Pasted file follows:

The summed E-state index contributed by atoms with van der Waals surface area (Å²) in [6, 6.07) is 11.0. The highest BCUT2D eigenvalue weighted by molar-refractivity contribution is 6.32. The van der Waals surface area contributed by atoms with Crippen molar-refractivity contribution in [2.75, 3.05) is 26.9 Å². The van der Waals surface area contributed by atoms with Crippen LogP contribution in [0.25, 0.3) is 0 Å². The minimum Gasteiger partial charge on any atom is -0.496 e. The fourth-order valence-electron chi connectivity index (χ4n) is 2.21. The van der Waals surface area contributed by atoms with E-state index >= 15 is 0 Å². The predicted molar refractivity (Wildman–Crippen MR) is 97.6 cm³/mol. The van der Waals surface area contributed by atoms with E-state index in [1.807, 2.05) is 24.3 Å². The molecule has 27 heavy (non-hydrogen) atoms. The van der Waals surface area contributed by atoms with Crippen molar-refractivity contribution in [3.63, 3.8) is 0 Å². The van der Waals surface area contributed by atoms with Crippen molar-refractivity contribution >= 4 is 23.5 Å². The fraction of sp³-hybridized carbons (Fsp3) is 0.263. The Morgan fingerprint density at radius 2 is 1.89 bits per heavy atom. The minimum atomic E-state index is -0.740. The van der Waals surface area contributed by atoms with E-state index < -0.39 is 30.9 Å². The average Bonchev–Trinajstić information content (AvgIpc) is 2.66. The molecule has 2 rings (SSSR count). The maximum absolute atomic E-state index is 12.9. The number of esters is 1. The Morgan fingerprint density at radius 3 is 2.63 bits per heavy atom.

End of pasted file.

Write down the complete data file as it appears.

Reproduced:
The summed E-state index contributed by atoms with van der Waals surface area (Å²) in [6, 6.07) is 11.0. The highest BCUT2D eigenvalue weighted by molar-refractivity contribution is 6.32. The van der Waals surface area contributed by atoms with Crippen molar-refractivity contribution in [2.75, 3.05) is 26.9 Å². The van der Waals surface area contributed by atoms with Crippen LogP contribution in [0.25, 0.3) is 0 Å². The minimum Gasteiger partial charge on any atom is -0.496 e. The fourth-order valence-electron chi connectivity index (χ4n) is 2.21. The van der Waals surface area contributed by atoms with E-state index >= 15 is 0 Å². The predicted molar refractivity (Wildman–Crippen MR) is 97.6 cm³/mol. The van der Waals surface area contributed by atoms with E-state index in [1.807, 2.05) is 24.3 Å². The molecule has 27 heavy (non-hydrogen) atoms. The van der Waals surface area contributed by atoms with Crippen molar-refractivity contribution in [3.63, 3.8) is 0 Å². The van der Waals surface area contributed by atoms with Crippen molar-refractivity contribution >= 4 is 23.5 Å². The fraction of sp³-hybridized carbons (Fsp3) is 0.263. The Morgan fingerprint density at radius 2 is 1.89 bits per heavy atom. The minimum atomic E-state index is -0.740. The van der Waals surface area contributed by atoms with E-state index < -0.39 is 30.9 Å². The average Bonchev–Trinajstić information content (AvgIpc) is 2.66. The molecule has 2 rings (SSSR count). The maximum absolute atomic E-state index is 12.9. The number of esters is 1. The Morgan fingerprint density at radius 3 is 2.63 bits per heavy atom.